Harry Potter and the Goblet of Fire
By: J.K. Rowling
Narrated by: Jim Dale
734 pages (21 hours)
My Copy: Borrowed from library (I own the book)
When I first began the Harry Potter series, it was on the recommendation of my best friend, Kristina. She and I were hanging out at the library one day (we were doing some research for a college class we were both in), and she suggested I try reading Harry Potter, a series I'd heard of, but hadn't had much interest in exploring.
"Aren't those kids book?" I scoffed. "Yes," she said, "but you'll love them!" And, fellow readers, was she ever right.
I read straight through Philosopher's Stone, Chamber of Secrets, and Prisoner of Azkaban, before settling in to read what was the largest volume of the series at the time, Harry Potter and the Goblet of Fire. Of course, I adored the first three books in the series, but Goblet of Fire is what really got me hooked. I talked before about how desperately I love "hinge novels," and Goblet of Fire is one of my favorites. The world becomes so much bigger, the story so much more political, the evil so much more dangerous and present.
It's no accident that the story begins with Harry travelling to the Quidditch World Cup and learning about wizards and witches from around the world and then, later, the Triwizard Tournament brings those very same people to his door. Harry's world is expanding and, as everything gets bigger, we see that danger looms from everywhere. Rowling sets the stage for the rest of the series by resurrecting Voldemort at the of Goblet. Evil is no longer hiding in the shadows and scattered in the outskirts, it is alive and poses a clear and present danger to our hero and, indeed, the world at large. The actions of the entire series seem to hinge on that scene in the graveyard and now everything can be said to be either before Voldemort was back or after he came back. The series also gets serious, killing off a main character at the end. The first death for us in a long line to follow.
The political message of the story also becomes crystal clear in this volume. Hermione's new found interest in the plight of house elves. Prejudice in the magical world. Themes we have touched upon in other stories, but which are placed front and center here. As Harry learns about the intolerance in his world, we learn as well and become just as resolved as our hero to fight these injustices.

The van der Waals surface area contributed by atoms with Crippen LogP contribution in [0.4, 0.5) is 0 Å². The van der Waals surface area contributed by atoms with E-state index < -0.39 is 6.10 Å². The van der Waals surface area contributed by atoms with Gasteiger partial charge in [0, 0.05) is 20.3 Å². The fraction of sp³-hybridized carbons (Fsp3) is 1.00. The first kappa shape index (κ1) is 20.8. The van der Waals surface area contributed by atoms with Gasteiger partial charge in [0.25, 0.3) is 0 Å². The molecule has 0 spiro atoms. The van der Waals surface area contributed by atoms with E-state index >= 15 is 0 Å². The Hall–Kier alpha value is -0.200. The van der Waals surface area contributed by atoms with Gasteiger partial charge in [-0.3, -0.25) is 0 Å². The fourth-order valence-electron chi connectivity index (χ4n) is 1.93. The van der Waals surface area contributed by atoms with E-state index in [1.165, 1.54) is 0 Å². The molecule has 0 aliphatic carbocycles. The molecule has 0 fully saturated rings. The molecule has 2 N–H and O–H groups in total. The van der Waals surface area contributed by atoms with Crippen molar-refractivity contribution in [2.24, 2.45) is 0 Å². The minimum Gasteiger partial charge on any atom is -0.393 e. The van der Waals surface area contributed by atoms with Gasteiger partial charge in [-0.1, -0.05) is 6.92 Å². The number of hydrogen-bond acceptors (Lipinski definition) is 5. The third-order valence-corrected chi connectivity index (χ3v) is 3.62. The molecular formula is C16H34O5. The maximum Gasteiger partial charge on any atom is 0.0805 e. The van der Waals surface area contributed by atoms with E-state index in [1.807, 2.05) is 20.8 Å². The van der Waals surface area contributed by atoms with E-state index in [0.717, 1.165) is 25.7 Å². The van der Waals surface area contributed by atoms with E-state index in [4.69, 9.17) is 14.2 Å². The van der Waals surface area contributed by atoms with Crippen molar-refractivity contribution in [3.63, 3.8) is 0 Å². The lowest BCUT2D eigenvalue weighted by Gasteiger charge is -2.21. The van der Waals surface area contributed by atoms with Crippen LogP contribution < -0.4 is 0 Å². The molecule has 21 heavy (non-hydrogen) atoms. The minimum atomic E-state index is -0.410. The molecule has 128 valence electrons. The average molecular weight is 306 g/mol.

When I had the honor of meeting J.K. Rowling in 2007, I wore my S.P.E.W. shirt because, for me, S.P.E.W. embodies everything I love about the series. It conveys the author's fervent desire for us to see inequality in the world and to do something about it, with her acute sense of humor. House elves, after all, do not very much want to be free, but that doesn't stop Hermione from doing her best to convince them of it. It's fitting that Ron and Hermione's first kiss should take place in book seven when he finally expresses his support for her efforts to overturn the injustice of house elf enslavement.
Speaking of S.P.E.W, I do sorely miss having it in the movie version. In fact, though Goblet of Fire is one of my favorite of the series, the movie version is easily my least favorite of the adaptations. I think there was just too much to include and it just wasn't done well enough. That and Ron and Harry's hair is just too scruffy. Maybe they should have started breaking the movies into two at this point (no, I'm actually glad they didn't... too many movies to see!).
The first time I finished Goblet of Fire, I realized that I would have to wait until who-knew-when to read the next chapter in the series. At the time, J.K. Rowling was still hard at work on the not-yet-titled Harry Potter and the Order of the Phoenix, and she had simply left me and the rest of the world to wait with baited breath to see where her story would go from here.
After all is said and done, it was certainly worth the wait.